Revealing the overlooked

Like many things in this world photography is full of people with lots of opinions.  On the one extreme, and I met a person who said this recently, he doesn’t do any post-processing at all, he records it like he sees it.  Given that a RAW image does not look anything like the way a human eye sees the world I have to question what it is he thinks he is preserving but that is his way.  In the middle you have people who will correct exposure and color balance but stop short of moving, removing or adding elements.  The other extreme is to have no creative limits and the digital darkroom makes this much easier than the wet darkroom every did.  For example, Luminar lets you easily replace the sky from one image with another with a couple clicks of your mouse.

I have always laughed at the phrase “a photograph doesn’t lie”.   Even in photojournalism, which strives to tell the story as true to life as it can be told in moments fractions of a second long, a photograph is a reflection of what the photographer wants you to see and feel.  What was outside the frame of the photo or behind the photographer?  Would those things change the narrative?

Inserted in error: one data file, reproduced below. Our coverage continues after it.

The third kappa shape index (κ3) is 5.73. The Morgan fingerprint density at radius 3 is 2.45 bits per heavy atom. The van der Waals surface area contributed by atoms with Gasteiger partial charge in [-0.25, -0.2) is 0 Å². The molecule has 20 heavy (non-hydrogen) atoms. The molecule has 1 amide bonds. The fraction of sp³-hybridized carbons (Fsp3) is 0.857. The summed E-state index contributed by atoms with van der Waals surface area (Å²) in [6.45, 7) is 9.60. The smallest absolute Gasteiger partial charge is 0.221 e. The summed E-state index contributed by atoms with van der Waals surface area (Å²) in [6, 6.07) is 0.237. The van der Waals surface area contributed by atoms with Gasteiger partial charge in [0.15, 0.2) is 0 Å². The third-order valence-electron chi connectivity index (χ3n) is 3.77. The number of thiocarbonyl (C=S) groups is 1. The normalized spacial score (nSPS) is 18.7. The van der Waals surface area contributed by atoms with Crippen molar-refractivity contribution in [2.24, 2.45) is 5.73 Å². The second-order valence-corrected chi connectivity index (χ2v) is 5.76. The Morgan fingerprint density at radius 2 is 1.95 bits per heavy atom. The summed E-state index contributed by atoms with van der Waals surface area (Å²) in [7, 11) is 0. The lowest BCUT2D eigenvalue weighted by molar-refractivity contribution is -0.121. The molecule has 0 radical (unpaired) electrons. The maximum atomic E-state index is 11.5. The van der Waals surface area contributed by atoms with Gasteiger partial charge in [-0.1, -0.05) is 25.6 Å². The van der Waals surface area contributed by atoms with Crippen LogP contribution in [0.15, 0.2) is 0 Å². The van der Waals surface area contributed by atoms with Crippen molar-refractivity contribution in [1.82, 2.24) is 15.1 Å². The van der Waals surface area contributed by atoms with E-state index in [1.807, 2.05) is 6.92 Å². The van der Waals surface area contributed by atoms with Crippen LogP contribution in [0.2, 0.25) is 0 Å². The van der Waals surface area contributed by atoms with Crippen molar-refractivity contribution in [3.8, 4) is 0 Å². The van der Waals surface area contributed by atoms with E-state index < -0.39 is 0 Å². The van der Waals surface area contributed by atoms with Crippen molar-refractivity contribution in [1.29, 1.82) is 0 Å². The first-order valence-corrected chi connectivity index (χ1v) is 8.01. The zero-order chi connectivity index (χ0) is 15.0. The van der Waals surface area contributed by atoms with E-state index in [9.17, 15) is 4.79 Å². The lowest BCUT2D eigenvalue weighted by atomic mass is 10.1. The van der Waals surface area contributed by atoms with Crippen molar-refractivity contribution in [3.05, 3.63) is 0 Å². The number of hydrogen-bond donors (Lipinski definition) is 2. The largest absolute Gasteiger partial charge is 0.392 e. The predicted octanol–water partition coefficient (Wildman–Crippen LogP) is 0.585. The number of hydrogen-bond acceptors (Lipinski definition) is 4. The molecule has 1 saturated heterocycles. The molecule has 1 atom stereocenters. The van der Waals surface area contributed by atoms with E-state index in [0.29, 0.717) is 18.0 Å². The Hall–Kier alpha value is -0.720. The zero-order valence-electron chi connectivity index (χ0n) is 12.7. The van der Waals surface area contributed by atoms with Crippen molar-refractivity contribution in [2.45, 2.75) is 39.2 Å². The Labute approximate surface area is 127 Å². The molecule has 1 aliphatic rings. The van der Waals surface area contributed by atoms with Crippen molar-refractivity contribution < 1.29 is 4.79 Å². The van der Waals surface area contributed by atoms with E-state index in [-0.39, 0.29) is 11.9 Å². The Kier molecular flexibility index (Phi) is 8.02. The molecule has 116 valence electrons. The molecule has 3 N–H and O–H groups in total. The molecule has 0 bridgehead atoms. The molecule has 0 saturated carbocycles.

Where am I going with this rant?  I think it reflects how my path has changed.  When I shot slide film I got what came straight out of the camera.  When I started with digital I did very little processing and now I feel it is my art and my vision so I will use whatever tools I can to create something I like.  If other people also like it that is great as well but not required.

The two images with this post are examples of something I saw on the side of a road while walking the dog from a remote camp somewhere in Idaho.  It was a scene that could easily have been overlooked but I saw something I wanted to capture.  The original RAW images look nothing like what you see here but that is because they were simply recordings of what the camera saw and not what I was seeing.  I cropped them, I removed things and I used light and dark to direct your eyes.  They are mostly about texture and contrast.  Maybe the resiliency of life if you want to get philosophical.

What do you think?

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